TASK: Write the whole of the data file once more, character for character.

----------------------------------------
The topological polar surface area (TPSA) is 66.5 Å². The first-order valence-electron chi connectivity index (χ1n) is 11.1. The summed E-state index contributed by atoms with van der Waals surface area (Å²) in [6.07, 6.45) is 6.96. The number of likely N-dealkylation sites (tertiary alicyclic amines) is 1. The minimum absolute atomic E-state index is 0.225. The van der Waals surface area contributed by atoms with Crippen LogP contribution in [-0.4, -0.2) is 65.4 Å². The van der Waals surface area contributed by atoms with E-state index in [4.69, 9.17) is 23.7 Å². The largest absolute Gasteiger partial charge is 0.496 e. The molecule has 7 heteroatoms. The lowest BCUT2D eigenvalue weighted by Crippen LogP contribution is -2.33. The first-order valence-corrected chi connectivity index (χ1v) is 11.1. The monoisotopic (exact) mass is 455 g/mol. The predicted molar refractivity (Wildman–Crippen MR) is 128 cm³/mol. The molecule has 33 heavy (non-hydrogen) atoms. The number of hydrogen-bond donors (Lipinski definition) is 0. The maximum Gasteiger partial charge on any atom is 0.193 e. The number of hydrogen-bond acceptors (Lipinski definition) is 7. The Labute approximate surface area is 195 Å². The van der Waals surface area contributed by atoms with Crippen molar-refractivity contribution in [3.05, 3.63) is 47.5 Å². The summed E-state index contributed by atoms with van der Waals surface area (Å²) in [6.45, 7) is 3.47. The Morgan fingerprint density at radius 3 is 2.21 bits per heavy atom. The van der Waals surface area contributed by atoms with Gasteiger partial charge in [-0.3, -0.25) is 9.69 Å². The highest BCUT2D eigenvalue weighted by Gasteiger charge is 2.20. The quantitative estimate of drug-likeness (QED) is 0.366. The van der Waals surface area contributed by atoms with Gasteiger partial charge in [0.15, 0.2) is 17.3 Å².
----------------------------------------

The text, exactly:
The topological polar surface area (TPSA) is 66.5 Å². The first-order valence-electron chi connectivity index (χ1n) is 11.1. The summed E-state index contributed by atoms with van der Waals surface area (Å²) in [6.07, 6.45) is 6.96. The number of likely N-dealkylation sites (tertiary alicyclic amines) is 1. The minimum absolute atomic E-state index is 0.225. The van der Waals surface area contributed by atoms with Crippen LogP contribution in [-0.4, -0.2) is 65.4 Å². The van der Waals surface area contributed by atoms with E-state index in [4.69, 9.17) is 23.7 Å². The largest absolute Gasteiger partial charge is 0.496 e. The molecule has 7 heteroatoms. The lowest BCUT2D eigenvalue weighted by Crippen LogP contribution is -2.33. The first-order valence-corrected chi connectivity index (χ1v) is 11.1. The monoisotopic (exact) mass is 455 g/mol. The predicted molar refractivity (Wildman–Crippen MR) is 128 cm³/mol. The molecule has 33 heavy (non-hydrogen) atoms. The number of hydrogen-bond donors (Lipinski definition) is 0. The maximum Gasteiger partial charge on any atom is 0.193 e. The number of hydrogen-bond acceptors (Lipinski definition) is 7. The Labute approximate surface area is 195 Å². The van der Waals surface area contributed by atoms with Crippen molar-refractivity contribution in [3.05, 3.63) is 47.5 Å². The summed E-state index contributed by atoms with van der Waals surface area (Å²) in [6.45, 7) is 3.47. The Morgan fingerprint density at radius 3 is 2.21 bits per heavy atom. The van der Waals surface area contributed by atoms with Gasteiger partial charge in [-0.3, -0.25) is 9.69 Å². The highest BCUT2D eigenvalue weighted by Gasteiger charge is 2.20. The quantitative estimate of drug-likeness (QED) is 0.366. The van der Waals surface area contributed by atoms with Gasteiger partial charge in [0.15, 0.2) is 17.3 Å².